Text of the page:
“As do the almost two hundred men of the Seventh Cavalry who are now dead. The savages aren’t stupid, Lieutenant. They retreated because it was obvious they were going to suffer heavy casualties if they didn’t, and that’s something they don’t want to do. The Indians realize that there are far more white men than red and they don’t want a stand-up fight if they can possibly avoid it. Every dead white man can and will be replaced but that’s not true for a dead red man. By the way, it looks like your guns managed to kill Crazy Horse, which further demoralized them.”

“Another good reason for them to pull back,” said Ryder.

“I’m going to do you a favor and give you some information for free. Custer’s first draft of his report indicted you for dereliction of duty. It said that the reason you were late was because you were responsible for the poor horses and then took your own sweet time getting to the battle. You’re not alone. He also condemned Benteen and Reno.”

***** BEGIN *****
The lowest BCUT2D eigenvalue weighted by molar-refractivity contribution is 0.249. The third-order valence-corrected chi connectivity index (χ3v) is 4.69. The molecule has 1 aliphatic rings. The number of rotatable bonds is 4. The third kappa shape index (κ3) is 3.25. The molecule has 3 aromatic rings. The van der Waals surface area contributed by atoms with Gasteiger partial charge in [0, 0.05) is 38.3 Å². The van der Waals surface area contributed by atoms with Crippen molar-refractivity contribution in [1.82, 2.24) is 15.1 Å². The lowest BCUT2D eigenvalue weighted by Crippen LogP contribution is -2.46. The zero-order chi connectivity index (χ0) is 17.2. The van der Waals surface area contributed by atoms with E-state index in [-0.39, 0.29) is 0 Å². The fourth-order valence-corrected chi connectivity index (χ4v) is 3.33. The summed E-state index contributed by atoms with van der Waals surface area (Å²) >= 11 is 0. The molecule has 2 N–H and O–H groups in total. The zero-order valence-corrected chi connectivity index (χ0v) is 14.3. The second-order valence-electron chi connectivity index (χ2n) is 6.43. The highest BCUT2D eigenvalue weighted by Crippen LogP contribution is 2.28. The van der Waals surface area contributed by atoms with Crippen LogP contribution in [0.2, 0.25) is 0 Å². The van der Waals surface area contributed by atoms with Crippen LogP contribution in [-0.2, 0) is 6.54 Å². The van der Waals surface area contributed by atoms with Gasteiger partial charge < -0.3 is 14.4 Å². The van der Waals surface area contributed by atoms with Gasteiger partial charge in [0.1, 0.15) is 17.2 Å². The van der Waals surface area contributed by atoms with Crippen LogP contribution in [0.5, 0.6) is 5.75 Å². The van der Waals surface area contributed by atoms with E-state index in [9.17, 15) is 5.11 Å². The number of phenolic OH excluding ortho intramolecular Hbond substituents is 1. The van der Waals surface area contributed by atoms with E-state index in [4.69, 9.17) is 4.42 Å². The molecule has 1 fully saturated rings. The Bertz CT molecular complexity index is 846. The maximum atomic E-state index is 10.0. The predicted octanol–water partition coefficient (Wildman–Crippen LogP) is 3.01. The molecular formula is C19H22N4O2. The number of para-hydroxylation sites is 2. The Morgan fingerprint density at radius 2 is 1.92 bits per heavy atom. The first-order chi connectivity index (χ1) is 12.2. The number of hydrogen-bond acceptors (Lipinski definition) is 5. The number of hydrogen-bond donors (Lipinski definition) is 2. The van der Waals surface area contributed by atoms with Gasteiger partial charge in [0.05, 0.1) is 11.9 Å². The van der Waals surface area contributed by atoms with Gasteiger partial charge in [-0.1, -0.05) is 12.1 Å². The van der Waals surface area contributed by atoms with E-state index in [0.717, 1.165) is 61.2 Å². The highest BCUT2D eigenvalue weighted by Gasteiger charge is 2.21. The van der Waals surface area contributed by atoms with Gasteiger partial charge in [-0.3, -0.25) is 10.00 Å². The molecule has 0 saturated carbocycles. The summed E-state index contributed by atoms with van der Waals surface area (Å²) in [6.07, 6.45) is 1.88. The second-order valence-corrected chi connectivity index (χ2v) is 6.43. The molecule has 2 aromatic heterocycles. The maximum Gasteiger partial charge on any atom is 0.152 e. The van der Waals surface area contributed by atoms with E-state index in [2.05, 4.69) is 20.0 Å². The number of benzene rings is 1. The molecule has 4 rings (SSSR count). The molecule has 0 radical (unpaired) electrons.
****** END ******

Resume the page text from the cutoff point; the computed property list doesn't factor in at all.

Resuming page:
Ryder was stunned. “You can’t be serious. He was the one who insisted on the poor horses. It was a joke around the regiment that he hated the idea of machine guns taking the glory away from his cavalry.”

“He felt you should be court-martialed.”

“Son of a bitch!”

Kendrick laughed. “Don’t worry, it won’t happen. That report will never leave the camp. Terry knows the truth, as do a number of others. A sergeant named Haney told them what was happening and they put a halt to that nonsense. The only one in trouble is Reno and that’s because there are rumors that he was drunk. In the new and latest official version, you will be commended for recognizing the problem with the horses, replacing them, and riding like a bat out of hell to rescue Custer and what remained of his men. Along with a commendation, you will likely be promoted.”